As the intention of government was to rebuild British society after the war. All levels of British society. These were the great strengths of Beveridge and a source of much pride in Britain. p. prior to any other consideration (Beveridge 1942. ‘In the post war period Britain placed great emphasis on its capacity to give the world a moral lead’ (Cochrane and Clarke 1993. the NHS is considered a cornerstone of the British welfare state.The Beveridge Report: its impact on women and migrants would be paid at the end of the working life ensuring freedom from deprivation and hardship in old age. The Report put into law many of the key premises for welfare as it exists today. whether rich or poor. Social security for 26 . were eligible for these benefits as long as they had contributed: the welfare state gave protection from the cradle to the grave. The structure and ideology of the National Health Service (NHS) was a new introduction in the burgeoning welfare state. and therefore one of the strengths of Beveridge. p. p. medical or preventative. couples with large families were not to be penalised but supported with family allowances given for second and subsequent children. The provisions established on the basis of the Report were seen as a reward for those who fought bravely against Fascism. the National Health Service has come under criticism most notably from far-right groups in the United States who oppose proposed health reforms modelled on the NHS (MacAskell 2009). ‘restoration of a sick person to health is a duty of the State and the sick person. The NHS was one of the most powerful egalitarian innovations in Europe with many other countries following suit.22).21). Although. After 1945 the term ‘classic welfare state’ came into use (Powell 2002. Beveridge believed that. whether institutional.852). It can be considered a major achievement of the Report standing the test of time. Beveridge was lauded for producing a progressive and comprehensive piece of social policy. Its organising principle was that healthcare should be freely available to all citizens. in recent times.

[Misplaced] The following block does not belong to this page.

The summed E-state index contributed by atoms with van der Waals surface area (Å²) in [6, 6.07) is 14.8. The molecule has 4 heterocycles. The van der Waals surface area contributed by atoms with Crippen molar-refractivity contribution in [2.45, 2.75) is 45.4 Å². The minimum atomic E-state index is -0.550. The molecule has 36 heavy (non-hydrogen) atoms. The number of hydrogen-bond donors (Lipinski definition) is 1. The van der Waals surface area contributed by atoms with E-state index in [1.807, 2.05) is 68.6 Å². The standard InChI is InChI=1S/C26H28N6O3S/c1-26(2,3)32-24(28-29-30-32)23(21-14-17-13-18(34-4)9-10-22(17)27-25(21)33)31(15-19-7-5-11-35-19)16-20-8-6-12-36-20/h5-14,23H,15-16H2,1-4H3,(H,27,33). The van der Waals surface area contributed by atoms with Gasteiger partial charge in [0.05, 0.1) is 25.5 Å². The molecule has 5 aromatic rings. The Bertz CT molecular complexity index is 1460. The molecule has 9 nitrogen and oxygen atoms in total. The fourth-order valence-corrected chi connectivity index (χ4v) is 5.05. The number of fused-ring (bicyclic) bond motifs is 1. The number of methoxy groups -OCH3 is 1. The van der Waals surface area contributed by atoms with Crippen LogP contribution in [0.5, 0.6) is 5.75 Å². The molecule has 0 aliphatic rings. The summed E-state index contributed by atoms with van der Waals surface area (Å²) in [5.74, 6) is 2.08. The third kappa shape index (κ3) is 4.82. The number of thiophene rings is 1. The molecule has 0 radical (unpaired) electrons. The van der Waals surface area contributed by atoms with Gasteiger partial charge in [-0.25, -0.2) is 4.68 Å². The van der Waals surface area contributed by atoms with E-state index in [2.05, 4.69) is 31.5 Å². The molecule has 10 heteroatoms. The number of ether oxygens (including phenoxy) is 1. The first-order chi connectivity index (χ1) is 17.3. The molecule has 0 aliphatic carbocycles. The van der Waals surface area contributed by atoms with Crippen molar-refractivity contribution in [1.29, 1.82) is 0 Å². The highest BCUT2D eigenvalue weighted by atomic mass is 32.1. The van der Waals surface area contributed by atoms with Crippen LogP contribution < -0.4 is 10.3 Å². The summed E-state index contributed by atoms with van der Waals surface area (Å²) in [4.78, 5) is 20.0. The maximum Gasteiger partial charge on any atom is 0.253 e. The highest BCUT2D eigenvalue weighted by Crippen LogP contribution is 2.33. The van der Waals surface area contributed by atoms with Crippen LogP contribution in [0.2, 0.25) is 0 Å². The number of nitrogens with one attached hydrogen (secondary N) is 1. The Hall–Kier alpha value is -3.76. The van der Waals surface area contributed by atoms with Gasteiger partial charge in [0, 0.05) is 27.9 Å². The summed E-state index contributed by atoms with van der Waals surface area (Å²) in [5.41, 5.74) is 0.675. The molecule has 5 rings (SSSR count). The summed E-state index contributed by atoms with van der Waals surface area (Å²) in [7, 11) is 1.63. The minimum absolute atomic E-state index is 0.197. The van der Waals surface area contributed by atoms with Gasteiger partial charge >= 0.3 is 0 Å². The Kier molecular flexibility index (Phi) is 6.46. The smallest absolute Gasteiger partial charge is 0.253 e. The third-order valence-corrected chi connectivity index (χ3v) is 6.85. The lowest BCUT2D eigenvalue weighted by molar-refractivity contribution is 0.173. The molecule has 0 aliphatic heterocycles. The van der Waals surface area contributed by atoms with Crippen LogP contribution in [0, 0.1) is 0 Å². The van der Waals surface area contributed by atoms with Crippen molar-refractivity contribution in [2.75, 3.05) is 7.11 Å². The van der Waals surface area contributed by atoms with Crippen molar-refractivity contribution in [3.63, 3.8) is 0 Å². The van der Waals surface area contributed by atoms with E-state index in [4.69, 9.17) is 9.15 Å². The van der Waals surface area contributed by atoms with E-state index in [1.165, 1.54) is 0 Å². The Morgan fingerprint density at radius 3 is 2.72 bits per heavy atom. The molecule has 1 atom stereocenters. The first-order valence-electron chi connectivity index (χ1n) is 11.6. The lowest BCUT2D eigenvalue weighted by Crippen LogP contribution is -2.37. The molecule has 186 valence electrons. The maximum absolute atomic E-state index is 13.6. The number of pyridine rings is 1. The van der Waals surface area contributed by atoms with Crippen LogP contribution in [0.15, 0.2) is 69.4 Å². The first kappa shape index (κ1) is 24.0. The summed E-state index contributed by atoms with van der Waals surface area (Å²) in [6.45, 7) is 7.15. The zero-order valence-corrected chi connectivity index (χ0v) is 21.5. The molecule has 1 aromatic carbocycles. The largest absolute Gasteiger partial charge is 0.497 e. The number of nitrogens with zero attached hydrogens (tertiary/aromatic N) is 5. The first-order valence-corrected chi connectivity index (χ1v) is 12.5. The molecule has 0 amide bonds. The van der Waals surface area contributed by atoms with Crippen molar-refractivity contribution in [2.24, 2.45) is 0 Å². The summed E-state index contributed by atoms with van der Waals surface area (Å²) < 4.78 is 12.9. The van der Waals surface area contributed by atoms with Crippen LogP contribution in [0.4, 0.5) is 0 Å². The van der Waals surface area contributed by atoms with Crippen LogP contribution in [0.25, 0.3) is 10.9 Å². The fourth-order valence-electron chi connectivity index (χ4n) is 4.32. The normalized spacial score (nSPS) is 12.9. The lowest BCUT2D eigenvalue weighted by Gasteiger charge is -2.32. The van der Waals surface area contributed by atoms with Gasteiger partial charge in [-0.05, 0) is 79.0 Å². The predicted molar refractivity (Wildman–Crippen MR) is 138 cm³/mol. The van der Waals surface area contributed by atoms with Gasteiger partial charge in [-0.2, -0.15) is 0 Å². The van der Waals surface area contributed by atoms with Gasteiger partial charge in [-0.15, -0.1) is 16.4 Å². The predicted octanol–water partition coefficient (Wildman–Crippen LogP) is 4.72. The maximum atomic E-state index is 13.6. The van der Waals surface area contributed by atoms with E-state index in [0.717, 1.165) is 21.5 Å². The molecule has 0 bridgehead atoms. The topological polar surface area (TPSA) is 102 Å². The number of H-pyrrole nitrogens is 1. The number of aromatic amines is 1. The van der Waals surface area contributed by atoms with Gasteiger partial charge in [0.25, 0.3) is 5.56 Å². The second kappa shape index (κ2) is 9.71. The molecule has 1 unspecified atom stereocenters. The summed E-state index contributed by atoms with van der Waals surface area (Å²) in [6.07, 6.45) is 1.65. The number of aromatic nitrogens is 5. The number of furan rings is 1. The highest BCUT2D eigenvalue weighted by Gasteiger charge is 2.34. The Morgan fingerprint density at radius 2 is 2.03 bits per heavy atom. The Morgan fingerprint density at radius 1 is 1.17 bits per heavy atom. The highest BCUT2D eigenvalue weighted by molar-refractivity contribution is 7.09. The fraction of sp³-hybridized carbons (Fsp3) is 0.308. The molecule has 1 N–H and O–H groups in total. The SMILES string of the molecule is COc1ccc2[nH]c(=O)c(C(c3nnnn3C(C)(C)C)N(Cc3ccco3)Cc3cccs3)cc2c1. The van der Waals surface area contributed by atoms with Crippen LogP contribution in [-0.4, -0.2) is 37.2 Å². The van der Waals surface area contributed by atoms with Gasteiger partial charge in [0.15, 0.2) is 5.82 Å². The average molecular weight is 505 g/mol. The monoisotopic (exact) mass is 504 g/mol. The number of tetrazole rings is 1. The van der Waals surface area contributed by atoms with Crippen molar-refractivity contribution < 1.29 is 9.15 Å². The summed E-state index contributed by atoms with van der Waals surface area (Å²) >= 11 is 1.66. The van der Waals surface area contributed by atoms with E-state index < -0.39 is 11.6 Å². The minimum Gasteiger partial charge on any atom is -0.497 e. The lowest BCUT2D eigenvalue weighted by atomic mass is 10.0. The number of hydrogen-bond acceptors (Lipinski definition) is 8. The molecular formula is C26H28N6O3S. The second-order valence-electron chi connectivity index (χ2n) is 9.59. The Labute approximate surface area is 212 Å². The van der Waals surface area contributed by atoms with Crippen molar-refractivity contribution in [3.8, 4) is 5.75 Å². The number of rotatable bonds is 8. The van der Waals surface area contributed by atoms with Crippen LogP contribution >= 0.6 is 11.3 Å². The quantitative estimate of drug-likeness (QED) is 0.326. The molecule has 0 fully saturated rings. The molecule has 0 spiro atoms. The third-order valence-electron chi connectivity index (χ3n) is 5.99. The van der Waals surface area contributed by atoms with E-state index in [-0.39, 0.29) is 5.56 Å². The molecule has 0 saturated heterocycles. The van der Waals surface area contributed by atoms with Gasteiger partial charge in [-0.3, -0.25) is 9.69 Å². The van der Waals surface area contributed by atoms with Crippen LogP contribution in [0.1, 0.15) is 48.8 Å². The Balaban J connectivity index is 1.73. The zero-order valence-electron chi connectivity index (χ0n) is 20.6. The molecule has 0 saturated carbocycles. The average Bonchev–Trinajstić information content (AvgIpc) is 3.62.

241) states the ‘central criterion for citizenship has been independence and the elements encompassed [are] based on masculine attributes and abilities’. Pateman (1989 p.198) with rights and entitlements accrued through paid employment. ‘citizens’ were perceived as having certain responsibilities. p. makes it clear that in order to enjoy full citizenship one had first and foremost to be male. evolved into a different type of citizen. although considered vital and necessary to ‘British ideals in the world’ (Beveridge 1942. This ensured he was free to seek out and keep fulltime 27 . engaged in unpaid duties in the home. women’s needs were essentially grafted on (Pascall 1997. invisible and at the margins. p.2). Groups engaged in this type of labour remain powerless. p. On marriage. illness and accident. However. married. a woman became a new person for insurance purposes (Lund 2002. p. Their work. In addition. white. As the Report’s basic ideas were developed around the insurance of the adult male worker and welfare policies were targeted at males. Women.53). p. such as families. wives and children for whom they needed to provide. with other social categories experiencing highly conditional forms of welfare exclusion outside the ‘normal’ universalism (Powell 2000. Benefits paid an income adequate enough to avoid destitution should one lose one’s job through accident or illness (Beveridge 1942. able-bodied male worker. Women When the welfare state was initially designed its goal was to ‘secure people from poverty through the family’ (Pascall 1997.851). nevertheless remained unregulated and unpaid.201). marriage and births. The typical citizen was assumed to be wed to a wife who did not engage in paid work outside the home. p. Beveridge’s assumption that the full time employee was male. death. as will now be demonstrated the Beveridge citizen was conceptualised as a fully employed.111).Socheolas: Limerick Student Journal of Sociology citizens was ensured during periods of unemployment.